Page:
The outlines of the plot are not remarkable. A wealthy man, Ed McNeil (Sebastian Cabot), has come to town, intent on taking over the surrounding land because it has oil.  He brings in Johnny Crale, a gunslinger he has worked with before.  Since then Crale appears to have lost his right hand and now wears one of metal with a glove, although his nasty disposition is intact.  Among those who will not sell is Swedish immigrant Sven Hanson (Ted Stanhope in an uncredited role); and Crale coldly kills him.  The killing is witnessed by Juan Mirada (Victor Milian), who keeps silent in part because his wife is expecting a new child any day,.and in part because it would do no good to say anything.

Sven’s son George Hanson comes to town to visit his father.  Although he is generally peaceable, he has progressive run-ins with Crale, whose men beat him and put him on a train out of town.  He returns and persuades Juan to tell the story of his father’s killing, until Crale kills Juan as his child is being born; the murder is witnessed by his own son Pepe.  McNeil starts to see Crale as a liability and they have a falling-out, until Crale kills him, too.  This brings us back to the opening scene, as George takes up the weapon he knows, a harpoon, and goes to meet Crale in the street in one of the most unusual western showdowns ever filmed.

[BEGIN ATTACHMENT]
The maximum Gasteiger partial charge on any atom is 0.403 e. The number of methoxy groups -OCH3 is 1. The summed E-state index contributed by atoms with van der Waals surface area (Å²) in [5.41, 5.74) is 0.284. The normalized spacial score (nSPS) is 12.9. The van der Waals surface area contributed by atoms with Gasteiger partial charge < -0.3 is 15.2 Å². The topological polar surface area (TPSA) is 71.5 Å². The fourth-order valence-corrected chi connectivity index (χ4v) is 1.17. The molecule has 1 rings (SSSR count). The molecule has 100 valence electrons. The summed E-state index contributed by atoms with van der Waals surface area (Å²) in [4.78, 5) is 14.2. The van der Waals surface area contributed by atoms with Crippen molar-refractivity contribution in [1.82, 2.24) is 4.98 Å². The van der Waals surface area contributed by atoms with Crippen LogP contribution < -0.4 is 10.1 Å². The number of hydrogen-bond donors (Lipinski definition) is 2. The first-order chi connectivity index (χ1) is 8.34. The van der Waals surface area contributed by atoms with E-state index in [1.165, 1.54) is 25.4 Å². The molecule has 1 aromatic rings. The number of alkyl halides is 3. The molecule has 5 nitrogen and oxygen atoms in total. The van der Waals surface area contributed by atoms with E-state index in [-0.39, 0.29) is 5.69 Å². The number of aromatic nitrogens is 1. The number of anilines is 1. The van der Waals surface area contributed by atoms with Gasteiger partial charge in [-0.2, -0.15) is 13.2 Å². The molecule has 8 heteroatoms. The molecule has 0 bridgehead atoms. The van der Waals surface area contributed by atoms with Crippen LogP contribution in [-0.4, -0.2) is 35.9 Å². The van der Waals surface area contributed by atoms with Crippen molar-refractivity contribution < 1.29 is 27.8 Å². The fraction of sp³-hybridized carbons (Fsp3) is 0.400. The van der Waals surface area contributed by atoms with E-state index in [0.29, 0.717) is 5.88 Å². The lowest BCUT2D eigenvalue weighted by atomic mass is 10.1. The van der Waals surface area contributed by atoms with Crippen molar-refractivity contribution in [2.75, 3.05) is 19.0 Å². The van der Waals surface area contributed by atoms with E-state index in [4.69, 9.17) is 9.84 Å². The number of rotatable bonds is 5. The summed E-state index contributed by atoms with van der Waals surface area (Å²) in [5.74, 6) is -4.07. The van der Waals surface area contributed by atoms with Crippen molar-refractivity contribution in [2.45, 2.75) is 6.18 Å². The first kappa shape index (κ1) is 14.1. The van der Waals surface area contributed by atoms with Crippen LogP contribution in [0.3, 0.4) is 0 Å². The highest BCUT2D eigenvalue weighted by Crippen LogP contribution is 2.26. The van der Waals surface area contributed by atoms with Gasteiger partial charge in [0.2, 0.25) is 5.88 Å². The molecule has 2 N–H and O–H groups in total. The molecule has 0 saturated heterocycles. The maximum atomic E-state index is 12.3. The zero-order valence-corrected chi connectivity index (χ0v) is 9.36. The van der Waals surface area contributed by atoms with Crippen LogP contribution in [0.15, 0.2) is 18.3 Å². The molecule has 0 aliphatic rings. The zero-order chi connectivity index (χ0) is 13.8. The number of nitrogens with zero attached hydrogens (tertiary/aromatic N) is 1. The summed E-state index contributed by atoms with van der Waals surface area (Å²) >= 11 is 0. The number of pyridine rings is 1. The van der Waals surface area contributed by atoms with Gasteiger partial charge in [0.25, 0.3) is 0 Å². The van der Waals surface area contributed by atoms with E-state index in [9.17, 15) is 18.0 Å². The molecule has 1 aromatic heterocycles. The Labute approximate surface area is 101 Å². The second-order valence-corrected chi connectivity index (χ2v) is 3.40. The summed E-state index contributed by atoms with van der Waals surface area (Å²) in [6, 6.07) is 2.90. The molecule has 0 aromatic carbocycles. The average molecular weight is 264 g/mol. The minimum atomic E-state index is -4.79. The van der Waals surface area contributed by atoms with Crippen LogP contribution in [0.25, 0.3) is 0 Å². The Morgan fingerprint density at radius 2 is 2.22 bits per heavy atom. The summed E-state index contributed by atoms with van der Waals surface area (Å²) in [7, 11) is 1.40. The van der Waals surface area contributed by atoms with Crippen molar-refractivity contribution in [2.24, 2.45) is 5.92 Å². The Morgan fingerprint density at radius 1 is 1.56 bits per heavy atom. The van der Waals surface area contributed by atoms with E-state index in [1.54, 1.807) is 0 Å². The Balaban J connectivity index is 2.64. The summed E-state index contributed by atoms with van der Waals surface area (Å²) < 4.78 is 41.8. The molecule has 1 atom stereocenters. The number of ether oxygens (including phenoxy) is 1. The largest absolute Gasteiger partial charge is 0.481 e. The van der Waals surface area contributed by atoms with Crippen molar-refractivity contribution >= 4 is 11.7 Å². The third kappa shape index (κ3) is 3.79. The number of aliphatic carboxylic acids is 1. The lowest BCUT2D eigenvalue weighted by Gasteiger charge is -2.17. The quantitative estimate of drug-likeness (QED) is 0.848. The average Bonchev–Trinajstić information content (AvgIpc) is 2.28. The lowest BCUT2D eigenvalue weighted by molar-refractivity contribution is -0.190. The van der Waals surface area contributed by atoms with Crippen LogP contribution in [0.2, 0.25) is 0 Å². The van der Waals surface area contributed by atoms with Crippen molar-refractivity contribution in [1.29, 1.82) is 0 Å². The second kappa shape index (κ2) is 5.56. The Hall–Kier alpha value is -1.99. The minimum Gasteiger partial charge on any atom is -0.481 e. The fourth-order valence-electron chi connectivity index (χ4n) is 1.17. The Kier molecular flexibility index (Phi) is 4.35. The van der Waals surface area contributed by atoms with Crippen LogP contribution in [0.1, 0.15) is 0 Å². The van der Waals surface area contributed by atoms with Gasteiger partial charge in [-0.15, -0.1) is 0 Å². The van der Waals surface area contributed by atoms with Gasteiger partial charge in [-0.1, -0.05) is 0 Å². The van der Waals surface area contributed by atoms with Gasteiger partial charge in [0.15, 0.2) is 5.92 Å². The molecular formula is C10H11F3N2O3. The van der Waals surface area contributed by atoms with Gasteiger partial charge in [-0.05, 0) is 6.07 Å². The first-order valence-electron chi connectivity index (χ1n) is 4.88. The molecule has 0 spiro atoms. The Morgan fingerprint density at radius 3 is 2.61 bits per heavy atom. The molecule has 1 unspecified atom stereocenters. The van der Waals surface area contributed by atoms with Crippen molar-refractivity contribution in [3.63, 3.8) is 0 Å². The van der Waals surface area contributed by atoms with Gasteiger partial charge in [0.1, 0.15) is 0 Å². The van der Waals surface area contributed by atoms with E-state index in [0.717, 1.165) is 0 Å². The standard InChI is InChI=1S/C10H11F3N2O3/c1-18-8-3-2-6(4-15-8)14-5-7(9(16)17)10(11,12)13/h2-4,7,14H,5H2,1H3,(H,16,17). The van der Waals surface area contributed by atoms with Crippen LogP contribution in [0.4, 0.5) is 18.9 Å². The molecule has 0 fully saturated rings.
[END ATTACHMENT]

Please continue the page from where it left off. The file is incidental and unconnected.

TerrorTexCabotCraleSec

Land magnate Ed McNeil (Sebastian Cabot) negotiates with his enforcer Johnny Crale (Nedrick Young), while McNeil’s “secretary” listens.

Hayden, who never looked much like the traditional western hero, does well enough as a Swedish whaler who can’t be pushed any farther.  For once, devoted sailor Hayden got to play an actual seaman, even if in a western with no ocean.  Sebastian Cabot is better than most range tyrants as the nefarious oil-hungry magnate.  Kendrick Young is not entirely satisfying as the one-handed gunman, in a kind of stereotypically-written role.  Victor Milian (who was in the film noir Touch of Evil the same year, but spent most of his career in television) does well as the Mexican witness weighing his responsibilities to his family against telling the truth about Crale.